Saturday, July 14, 2018

RE: Maybe I Haven't Been Clear by Aesop

Our friend Aesop wrote an interesting post. I read it and came to a very different conclusion than I believe he was getting at. I was reminded about something our friend Commander Zero said long ago. What is the very first rule of surviving a disaster?

Don't Be There!

Some disasters, particularly hurricanes, are fairly predictable inside 2-3 days. Lots of riots have a lead up time. If a disaster is coming go somewhere else.

There are pros and cons to living in different areas. However once you factor in that the two supposed survivalist havens are overdue for massive events, volcanic and seismic respectively, the intellectually honest are a but easier going on folks living in other areas. Also the inland PNW has real fire issues. What I am getting at is that wherever you live something could happen that makes it untenable.

Inevitably someone will say "Don't be a refugee" or "I've seen 'The Road'".

First of all dial the drama down. By far the realistic threats that face us are localized or regional. Stop worrying about some doomer porn scenario. Driving the family hauler to a Best Western 2 towns over is the realistic situation for most of these 'refugees'. Second even in a full on unlikely situation obviously one does not choose to become a refugee because it sounds like fun. One chooses to become a refugee because it seems like what's at home is even less fun.

Natural disasters are self explanatory. If a huge armed mob is killing everyone who looks like you and they are one town over you should pack quickly then drive in the opposite direction. Unless you have terminal cancer and want the mob to kill you in a blaze of glory the answer is to leave. Personally I would rather lose my stuff then shoot some guys who don't matter anyway, have them shoot me, and then terrible things happen to my family.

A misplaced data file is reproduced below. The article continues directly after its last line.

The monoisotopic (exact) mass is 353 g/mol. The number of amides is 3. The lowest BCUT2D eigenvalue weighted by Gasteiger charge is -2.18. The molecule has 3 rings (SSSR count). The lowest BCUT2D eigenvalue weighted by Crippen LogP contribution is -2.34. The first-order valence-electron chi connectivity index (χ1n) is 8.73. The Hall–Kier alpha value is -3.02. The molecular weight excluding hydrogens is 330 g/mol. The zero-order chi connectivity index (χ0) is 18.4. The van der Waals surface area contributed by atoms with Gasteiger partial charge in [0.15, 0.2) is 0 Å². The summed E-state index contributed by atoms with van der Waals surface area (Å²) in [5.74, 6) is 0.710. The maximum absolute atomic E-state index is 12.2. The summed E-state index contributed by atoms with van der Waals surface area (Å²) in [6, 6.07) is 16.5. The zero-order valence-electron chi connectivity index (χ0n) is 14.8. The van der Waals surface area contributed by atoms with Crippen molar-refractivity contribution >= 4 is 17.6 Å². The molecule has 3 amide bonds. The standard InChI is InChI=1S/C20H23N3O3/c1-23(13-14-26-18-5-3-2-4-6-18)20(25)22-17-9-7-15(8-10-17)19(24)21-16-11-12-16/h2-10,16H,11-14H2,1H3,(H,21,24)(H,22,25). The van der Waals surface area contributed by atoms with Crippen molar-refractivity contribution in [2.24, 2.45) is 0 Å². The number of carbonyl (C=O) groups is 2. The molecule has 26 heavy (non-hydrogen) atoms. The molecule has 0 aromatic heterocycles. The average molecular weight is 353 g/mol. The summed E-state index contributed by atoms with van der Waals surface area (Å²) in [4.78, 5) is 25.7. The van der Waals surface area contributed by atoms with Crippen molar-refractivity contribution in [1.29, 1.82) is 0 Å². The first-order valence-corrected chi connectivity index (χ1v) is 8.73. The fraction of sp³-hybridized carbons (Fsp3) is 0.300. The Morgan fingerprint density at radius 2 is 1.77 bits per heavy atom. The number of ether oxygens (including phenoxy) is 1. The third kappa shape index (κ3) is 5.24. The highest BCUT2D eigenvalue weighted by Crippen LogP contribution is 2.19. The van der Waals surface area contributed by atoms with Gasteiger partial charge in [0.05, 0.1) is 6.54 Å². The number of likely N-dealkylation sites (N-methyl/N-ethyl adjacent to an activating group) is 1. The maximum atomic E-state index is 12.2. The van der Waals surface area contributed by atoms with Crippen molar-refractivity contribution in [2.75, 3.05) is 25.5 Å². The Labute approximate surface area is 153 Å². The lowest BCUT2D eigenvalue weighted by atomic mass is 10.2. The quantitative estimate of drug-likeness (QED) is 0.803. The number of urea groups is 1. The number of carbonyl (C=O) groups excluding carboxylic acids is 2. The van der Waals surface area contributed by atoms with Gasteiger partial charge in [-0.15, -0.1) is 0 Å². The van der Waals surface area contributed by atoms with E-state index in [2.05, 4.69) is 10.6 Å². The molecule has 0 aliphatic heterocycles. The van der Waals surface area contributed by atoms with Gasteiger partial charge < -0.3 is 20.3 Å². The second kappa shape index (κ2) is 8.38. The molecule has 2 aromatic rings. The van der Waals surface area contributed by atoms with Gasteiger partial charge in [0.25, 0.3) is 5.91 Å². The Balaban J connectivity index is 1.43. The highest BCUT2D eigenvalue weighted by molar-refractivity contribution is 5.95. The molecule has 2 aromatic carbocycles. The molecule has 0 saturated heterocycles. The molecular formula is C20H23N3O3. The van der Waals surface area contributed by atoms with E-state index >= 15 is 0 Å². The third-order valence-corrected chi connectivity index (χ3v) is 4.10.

The point is that if things get bad you take your .45 and wad of cash then go somewhere else. Somewhere less disastery. People have some fantasy of bug out camping or escape and evasion or whatever. In reality a cheap motel room 250 miles the other direction of the disaster is usually the answer.

It is good to have supplies and plans and all that. Many situations are solved by just staying home. However if nuclear aids meteors are scheduled to land on your house in a day you should spend most of that day getting away from your house. Having plans to bring some survival gear, guns in case things get sporting, etc is important. However the most important part of that survival kit will be the visa that buys the motel room and pizza. Being honest your bug out bag could be a suitcase or a Rubbermaid tote. Discussion of whether the rifle that will sit in the corner by your bed should be an AKM or AR is fun, we all like guns, but probably not the most important thing to focus on.

The point here is that we should, with reason, try to avoid being in areas where we will face disasters. When faced by disasters vote with your legs and get the heck out. To paraphrase Tamra "Don't be there, so you don't have to do that."

Most of the time the answer is to stay home, except when it is not. When it is time to leave better to go a week early than try to go a day late.

2 comments:

Aesop said...

That one was the final string of three successive posts.

The first one was a riff off of Sam Culper's over at FO, where he talked about billionaires wondering how they were going to control their "private retreat security force" when money was no good any more.

To which I responded logically that those billionaires were going to be eaten for lunch if money and society goes away, so the whole exercise is a fool's errand.

I got to the post you referenced after a series of commenters kept trying to move the goalposts of success to change the debate.

Theother Ryan said...

I see. I tracked that discussion at a couple places and was generally nonplussed by it. I concur with your assessment.

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